Mobley’s defensive bona fides, at this point, are just about bulletproof. He’s eighth in the NBA in blocks per game and adds about three combined steals and deflections per 36 minutes of floor time. He’s seventh in shots contested per game and fourth in contested 3-pointers, using his elite combination of length and agility to excel at the rubber-band role of snapping inside to protect the rim before stretching back out to guard the perimeter. The Cavs allow 110.5 points per 100 non-garbage-time possessions when Mobley and Allen team up to man the interior, a top-five mark; with Mobley at the 5 and Allen off the floor, they’ve allowed a microscopic 105.7 points-per-100. (Bickerstaff has also been sticking Mobley on top perimeter scorers more recently — against DeMar DeRozan vs. Chicago, Brandon Ingram vs. New Orleans, and Jimmy Butler vs. Miami — which could be a preview of how Cleveland might line up in the postseason against teams with the kind of big-wing playmakers who might be too big for Isaac Okoro and too fast for Dean Wade.)
The offensive leap is what Perk and so many others are waiting for, though … and, well, it might be starting:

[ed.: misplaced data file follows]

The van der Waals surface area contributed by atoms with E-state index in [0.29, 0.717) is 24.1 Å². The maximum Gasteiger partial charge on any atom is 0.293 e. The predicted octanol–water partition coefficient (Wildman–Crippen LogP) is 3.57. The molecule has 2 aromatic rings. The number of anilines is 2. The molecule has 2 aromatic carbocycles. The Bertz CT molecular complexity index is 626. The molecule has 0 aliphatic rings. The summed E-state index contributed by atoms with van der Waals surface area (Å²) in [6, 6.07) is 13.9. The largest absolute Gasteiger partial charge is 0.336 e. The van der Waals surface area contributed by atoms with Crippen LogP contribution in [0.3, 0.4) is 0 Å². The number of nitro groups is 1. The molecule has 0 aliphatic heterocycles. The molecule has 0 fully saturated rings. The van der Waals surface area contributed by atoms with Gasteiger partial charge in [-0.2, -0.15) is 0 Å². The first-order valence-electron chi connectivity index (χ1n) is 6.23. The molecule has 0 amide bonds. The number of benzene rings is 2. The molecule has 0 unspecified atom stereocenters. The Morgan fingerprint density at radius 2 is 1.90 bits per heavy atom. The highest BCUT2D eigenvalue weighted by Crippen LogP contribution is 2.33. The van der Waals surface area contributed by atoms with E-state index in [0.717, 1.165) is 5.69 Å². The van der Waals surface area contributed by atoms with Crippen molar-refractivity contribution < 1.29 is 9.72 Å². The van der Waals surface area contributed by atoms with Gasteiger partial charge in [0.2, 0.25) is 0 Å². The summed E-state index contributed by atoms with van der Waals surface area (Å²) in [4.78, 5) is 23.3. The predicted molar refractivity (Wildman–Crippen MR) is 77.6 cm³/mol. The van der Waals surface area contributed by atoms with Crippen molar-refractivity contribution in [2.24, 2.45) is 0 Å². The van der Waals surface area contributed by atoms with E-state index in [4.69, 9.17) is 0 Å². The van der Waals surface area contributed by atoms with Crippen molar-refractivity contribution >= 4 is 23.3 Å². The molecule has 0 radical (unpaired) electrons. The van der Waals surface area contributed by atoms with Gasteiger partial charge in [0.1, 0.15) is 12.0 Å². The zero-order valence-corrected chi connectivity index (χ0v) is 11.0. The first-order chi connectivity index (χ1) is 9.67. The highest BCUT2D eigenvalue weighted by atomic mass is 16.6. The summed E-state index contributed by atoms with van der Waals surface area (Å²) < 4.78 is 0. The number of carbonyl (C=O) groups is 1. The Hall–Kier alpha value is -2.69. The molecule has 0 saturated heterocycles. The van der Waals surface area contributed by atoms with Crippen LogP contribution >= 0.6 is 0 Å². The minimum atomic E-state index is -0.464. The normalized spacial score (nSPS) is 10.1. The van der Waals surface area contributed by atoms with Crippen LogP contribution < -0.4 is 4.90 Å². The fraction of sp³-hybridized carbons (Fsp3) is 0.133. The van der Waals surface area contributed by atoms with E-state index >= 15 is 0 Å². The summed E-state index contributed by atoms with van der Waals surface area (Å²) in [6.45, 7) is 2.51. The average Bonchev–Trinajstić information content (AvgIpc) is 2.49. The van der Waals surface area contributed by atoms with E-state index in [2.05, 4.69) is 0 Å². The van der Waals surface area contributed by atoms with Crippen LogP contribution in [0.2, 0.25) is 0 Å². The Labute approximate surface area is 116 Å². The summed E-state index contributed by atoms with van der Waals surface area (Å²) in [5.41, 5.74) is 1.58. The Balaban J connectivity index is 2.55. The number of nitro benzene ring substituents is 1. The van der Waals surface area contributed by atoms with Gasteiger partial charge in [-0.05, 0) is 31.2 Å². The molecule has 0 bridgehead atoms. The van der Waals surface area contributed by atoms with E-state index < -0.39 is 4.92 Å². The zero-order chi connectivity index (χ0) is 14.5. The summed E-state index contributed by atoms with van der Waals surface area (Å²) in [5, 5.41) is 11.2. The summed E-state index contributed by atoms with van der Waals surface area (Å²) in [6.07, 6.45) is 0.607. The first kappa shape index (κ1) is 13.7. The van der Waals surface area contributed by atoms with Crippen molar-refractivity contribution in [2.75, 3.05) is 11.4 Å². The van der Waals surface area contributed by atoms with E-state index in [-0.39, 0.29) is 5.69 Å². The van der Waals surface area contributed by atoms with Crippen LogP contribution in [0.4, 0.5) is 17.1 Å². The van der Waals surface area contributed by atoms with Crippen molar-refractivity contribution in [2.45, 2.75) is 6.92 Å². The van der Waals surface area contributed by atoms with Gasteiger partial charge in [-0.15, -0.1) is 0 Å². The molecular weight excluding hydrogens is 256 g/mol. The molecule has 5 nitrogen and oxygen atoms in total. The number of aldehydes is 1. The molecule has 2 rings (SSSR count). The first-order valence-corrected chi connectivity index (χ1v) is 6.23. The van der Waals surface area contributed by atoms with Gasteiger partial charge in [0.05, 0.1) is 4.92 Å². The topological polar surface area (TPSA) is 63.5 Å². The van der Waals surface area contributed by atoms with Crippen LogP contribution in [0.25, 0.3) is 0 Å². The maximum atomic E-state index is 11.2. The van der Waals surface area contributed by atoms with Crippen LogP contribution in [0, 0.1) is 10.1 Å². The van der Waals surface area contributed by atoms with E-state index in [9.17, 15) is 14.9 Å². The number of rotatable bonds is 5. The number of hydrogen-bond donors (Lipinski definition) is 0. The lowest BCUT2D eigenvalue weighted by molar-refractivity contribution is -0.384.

With Mitchell limited of late by a groin injury and his shot cooling off — well, before the last week, at least — Cleveland has needed another source of high-efficiency offense, and Mobley has stepped up. Since that loss to Utah, he’s averaging 18.8 points per game on 55.7% shooting, with a usage rate nearly 5% higher than it was over the first half of the season; his scoring efficiency from the elbows and in the paint are way up from earlier in the year, too.
Mobley hasn’t yet developed consistent comfort with or range on his jumper; only about 14% of his shots this season have come from beyond 14 feet, according to Cleaning the Glass, and he’s shooting just 30% outside the paint. But just because he hasn’t followed the most obvious path to leveling up offensively, that doesn’t mean he hasn’t gotten better or that Cleveland can’t run more offense through him.
Over the last month, Mobley has continued to hunt open spaces in the defense and feast on his bread-and-butter looks: the high-low feeds from Allen when he’s rolling to the rim and Mobley’s cutting baseline out of the corner, and the dump-off passes from Garland and Mitchell when he’s lurking in the dunker spot or diving in the pick-and-roll. But he’s also showcasing a wider array of ways to get buckets.